The second theme is empowerment of front-line service workers. For example, when you book a trip and for some reason you need to change or cancel it, you expect customer service to be able to quickly find the details about your booking and be empowered to give you options that make sense according to your previously expressed preferences. 

Getting transferred multiple times and having to restate the issue is frustrating for customers, leads to customer churn, and is totally unacceptable to the modern consumer. Well-run organizations avoid this mess and drive faster resolutions with better integrated channels, an empowered front line and more thoughtfully constructed journeys.

SMG: Why do you believe organizations need to rethink the way they interact with and service their customers?

Moraes: Over the past two and a half years, the world has again changed significantly. Yes, we’ve seen even bigger changes in the past, like the advent of the Internet, digital services and mobile devices. But this most recent shift with the pandemic presents a new normal and sets a new bar for digital customer experiences.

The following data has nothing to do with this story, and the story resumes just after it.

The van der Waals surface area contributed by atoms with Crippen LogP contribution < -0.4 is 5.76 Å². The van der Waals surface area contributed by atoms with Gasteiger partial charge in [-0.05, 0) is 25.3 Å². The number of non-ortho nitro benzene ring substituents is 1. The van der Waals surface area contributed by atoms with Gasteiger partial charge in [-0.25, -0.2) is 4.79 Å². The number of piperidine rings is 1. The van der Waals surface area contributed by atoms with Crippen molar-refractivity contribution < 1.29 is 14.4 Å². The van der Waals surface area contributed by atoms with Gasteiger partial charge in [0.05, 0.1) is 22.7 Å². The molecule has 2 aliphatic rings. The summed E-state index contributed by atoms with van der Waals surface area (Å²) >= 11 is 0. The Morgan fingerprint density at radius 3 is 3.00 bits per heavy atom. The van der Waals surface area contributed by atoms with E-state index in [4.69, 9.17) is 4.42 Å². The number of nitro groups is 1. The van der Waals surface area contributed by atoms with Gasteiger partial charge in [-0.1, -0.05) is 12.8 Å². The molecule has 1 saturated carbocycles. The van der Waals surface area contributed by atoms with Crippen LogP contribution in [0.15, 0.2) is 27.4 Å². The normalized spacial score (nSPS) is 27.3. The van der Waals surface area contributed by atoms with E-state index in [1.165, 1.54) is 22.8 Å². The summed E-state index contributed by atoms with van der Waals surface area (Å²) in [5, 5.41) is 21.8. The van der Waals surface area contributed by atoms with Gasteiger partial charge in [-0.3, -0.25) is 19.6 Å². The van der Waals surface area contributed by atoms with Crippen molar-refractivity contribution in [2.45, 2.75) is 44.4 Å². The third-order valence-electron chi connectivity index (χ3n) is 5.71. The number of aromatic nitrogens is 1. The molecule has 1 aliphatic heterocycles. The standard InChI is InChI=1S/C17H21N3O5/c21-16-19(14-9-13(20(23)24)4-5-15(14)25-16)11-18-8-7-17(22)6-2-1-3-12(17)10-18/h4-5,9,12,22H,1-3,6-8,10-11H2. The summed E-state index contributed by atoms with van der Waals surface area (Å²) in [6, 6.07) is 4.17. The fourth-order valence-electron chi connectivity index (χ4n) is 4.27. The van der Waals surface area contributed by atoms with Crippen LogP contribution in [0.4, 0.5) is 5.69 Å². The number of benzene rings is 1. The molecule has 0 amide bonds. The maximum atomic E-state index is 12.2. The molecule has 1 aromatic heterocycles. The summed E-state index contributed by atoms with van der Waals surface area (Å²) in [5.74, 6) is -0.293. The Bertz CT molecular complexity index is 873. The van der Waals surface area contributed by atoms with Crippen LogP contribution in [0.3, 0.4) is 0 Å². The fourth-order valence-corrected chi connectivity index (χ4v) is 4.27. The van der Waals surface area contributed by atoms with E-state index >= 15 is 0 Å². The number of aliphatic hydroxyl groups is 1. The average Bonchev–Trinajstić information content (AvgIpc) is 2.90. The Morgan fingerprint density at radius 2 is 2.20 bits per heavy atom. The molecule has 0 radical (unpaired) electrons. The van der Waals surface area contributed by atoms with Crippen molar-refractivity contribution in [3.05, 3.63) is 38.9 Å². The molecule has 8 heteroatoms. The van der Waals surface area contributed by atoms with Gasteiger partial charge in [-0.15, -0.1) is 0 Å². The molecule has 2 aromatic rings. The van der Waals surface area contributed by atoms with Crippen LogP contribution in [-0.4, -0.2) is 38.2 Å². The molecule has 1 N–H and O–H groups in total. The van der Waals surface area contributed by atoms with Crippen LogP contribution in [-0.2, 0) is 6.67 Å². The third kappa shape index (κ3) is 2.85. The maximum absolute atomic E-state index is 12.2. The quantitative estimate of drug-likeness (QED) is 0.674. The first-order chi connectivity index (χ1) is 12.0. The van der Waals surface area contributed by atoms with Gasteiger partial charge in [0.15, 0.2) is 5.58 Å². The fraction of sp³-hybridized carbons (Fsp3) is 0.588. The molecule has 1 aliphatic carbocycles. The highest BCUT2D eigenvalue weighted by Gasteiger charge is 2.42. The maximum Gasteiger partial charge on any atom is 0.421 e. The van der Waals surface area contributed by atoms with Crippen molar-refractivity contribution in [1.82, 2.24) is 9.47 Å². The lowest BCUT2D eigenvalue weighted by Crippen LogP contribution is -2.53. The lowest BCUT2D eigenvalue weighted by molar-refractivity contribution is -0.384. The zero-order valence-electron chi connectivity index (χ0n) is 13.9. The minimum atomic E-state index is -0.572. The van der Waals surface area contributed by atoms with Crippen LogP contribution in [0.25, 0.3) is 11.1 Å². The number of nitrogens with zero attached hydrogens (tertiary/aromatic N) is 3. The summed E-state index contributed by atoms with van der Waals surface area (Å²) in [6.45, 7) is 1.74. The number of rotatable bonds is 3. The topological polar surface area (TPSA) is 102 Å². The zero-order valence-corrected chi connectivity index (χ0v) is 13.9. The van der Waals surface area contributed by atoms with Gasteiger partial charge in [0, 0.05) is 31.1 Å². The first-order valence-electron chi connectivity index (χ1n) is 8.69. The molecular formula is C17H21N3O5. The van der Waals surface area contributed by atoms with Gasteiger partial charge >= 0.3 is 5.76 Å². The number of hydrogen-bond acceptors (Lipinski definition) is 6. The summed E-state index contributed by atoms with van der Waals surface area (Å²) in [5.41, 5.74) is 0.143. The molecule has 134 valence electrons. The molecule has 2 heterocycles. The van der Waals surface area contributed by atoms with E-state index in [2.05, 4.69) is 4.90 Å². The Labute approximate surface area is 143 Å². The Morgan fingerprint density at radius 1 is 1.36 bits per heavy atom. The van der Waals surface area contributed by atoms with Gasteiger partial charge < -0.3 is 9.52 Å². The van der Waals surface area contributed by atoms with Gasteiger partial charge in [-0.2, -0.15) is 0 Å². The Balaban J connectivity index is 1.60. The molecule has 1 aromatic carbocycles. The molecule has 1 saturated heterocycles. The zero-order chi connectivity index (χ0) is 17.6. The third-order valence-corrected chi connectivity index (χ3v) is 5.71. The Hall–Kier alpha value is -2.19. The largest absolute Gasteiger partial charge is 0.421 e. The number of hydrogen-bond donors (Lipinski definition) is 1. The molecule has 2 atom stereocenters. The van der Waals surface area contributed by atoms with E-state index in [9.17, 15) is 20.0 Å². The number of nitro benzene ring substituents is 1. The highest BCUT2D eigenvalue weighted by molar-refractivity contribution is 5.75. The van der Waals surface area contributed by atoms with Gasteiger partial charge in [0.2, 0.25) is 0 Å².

Today, consumers expect easy online self-service, rapid online purchases and quick customer service resolutions. And, with the explosion of ecommerce over the last two years, consumers expect full lifecycle customer experiences. If you’re running your show like it’s still December 2019, you’re likely starting to look like a dinosaur in the eyes of an increasingly large percentage of your customers.

Post-pandemic thrivers are those who focus on cohesive cross-channel, cross-device customer experiences that are fast, relevant and reliable. And on the customer service side, thrivers are enabling and empowering the front line as top priorities. 

Put People First with Design Thinking

SMG: Why do you believe design thinking is the best approach to improving customer service in a digital world? What are the biggest benefits you’ve seen?

Moraes: I’ve worked with a number of ideation and design approaches in the past. The traditional way was always more process- and requirements-oriented. It was normally about the what and how, sometimes keeping it to a very narrow technical perspective.